David about 12 hours later: So a mess is not “Technical Debt” it’s just “Debt”?
Yes that’s what I would understand from this post too, ironically. Anyway, “technical debt” is just a metaphor employed in different ways by different people. As long as the 2 party of the discussion understand eachother, why would that be a problem? Ward Cunningham and Martin Fowler have 2 different interpretations, Uncle bob seems to present his own here, and we may have our own too, within our team. I don’t see the issue as long as we agree within our team / organization on what it means, I think that’s ok.
I agree with Ron. The link you provided seems to agree with Ron. A mess is technical debt. And technical debt is a mess.
I also include in my usage of technical debt when people do not upgrade or enhance their skillsets. The phrase “One years experience 20 times” comes to mind. Of course this usually causes other types of technical debt.
@Rickard – funny terms!
Maybe we can use “Technical Interest” and Bob will be happy.
Also in my experience “business stakeholders” don’t understand technology, let alone “engineering trade-off’s”, let alone asking them for their direct input.
... on technology matters. (Forgot that)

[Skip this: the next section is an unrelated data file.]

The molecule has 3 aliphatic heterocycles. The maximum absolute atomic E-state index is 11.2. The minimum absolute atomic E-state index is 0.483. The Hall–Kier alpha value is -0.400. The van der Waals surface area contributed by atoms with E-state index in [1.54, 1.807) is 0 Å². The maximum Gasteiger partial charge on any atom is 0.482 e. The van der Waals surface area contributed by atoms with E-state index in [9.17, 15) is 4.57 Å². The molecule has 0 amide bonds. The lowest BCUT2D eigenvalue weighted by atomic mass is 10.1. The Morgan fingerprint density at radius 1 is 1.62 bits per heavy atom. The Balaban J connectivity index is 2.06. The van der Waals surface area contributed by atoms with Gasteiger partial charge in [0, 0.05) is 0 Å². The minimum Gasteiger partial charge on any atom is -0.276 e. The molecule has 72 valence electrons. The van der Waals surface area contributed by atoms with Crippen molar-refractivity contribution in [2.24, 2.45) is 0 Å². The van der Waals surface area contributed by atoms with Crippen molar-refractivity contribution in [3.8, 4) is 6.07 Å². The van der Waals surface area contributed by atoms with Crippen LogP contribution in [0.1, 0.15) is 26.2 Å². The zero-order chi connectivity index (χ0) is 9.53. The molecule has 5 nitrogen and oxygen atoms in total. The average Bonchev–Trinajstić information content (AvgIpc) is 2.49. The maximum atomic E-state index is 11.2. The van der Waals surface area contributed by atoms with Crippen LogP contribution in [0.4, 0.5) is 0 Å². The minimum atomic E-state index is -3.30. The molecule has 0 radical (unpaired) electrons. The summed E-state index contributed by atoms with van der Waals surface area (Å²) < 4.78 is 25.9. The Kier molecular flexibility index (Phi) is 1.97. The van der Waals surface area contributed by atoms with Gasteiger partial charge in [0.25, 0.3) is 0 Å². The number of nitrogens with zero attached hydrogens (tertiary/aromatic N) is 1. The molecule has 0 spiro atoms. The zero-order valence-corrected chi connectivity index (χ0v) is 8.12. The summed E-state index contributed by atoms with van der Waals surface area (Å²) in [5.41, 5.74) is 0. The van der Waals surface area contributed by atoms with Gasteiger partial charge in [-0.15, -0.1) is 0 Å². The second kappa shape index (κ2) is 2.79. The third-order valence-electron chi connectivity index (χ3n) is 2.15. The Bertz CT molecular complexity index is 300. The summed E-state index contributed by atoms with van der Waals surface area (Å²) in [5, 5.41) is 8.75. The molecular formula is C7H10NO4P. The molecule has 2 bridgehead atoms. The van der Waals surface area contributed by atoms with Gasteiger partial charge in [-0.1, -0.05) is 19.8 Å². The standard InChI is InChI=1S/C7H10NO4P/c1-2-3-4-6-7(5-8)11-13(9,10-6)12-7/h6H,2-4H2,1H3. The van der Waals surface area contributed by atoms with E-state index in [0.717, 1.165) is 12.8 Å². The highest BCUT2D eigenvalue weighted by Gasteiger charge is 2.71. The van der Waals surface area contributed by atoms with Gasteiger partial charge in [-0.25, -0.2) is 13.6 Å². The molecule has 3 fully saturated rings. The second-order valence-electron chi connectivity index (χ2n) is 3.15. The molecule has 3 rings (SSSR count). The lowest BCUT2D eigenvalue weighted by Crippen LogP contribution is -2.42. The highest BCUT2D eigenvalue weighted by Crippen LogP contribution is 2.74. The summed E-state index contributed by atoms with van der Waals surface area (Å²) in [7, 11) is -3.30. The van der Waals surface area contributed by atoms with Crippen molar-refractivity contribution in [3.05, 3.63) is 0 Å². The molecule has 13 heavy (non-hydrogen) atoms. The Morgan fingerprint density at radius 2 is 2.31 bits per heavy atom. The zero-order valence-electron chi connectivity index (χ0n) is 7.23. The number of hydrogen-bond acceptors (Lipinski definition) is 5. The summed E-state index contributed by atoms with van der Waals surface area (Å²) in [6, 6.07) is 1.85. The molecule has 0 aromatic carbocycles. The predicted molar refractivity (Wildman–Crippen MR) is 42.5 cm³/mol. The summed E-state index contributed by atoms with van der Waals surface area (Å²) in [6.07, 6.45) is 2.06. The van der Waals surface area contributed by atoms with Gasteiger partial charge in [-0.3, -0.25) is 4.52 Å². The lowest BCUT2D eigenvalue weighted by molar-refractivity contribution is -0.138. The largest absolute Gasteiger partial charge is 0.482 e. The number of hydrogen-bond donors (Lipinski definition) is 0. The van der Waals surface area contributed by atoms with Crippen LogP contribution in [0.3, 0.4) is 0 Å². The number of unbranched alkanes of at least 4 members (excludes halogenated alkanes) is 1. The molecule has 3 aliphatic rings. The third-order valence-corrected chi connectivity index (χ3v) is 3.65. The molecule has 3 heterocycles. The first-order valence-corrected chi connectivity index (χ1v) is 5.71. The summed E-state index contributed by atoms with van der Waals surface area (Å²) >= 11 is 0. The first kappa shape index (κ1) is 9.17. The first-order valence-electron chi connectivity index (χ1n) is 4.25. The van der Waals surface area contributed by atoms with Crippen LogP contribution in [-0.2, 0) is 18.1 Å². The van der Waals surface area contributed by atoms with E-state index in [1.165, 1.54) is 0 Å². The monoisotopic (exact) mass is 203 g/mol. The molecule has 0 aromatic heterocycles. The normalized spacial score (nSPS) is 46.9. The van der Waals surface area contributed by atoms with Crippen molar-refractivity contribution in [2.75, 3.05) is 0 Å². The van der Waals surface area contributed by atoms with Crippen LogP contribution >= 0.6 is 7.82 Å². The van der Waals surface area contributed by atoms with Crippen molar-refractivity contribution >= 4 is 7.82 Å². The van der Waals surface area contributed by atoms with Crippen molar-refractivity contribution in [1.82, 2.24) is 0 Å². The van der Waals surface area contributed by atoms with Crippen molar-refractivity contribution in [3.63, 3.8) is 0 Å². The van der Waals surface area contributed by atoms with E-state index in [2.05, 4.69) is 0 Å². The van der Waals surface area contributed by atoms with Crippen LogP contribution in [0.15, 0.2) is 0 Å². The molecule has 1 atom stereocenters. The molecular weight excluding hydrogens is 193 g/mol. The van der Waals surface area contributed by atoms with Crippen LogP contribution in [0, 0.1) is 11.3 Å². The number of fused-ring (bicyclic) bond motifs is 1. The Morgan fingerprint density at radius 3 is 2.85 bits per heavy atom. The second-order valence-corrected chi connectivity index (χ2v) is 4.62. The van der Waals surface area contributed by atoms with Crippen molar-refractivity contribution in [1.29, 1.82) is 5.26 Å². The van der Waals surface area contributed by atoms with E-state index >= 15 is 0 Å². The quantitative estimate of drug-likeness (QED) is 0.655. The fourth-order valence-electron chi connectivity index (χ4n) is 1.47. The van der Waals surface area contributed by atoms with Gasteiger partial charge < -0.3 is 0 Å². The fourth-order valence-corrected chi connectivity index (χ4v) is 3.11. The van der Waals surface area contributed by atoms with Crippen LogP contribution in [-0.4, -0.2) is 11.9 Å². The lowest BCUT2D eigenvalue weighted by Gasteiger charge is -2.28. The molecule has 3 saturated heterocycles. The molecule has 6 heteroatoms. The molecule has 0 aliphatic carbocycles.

Daniel Fernandes 1 day later:
Both mess and technical debt are various levels of waste that, for instance, a team may feel the need to put up with due to external pressures. In my opinion, there is not much difference between them apart maybe from Bob’s definition of what a technical debt is that the decision to reverse the situation shouldn’t involve a full redesign. A mess is usually the kind of technical debt that is non knowingly generated by the team mostly down to inexperience.
Philip Schwarz 2 days later:
Totally agree that accruing debt should lead to more discipline, not less. However, I think debt is abused in both technical and financial manners (e.g. global financial crisis).
I wrote previously on the Shortcomings of the Technical Debt Metaphor
It seems to me that this was exactly was Cunningham was trying to say. Failing to refactor code will ultimately make the code unmaintainable.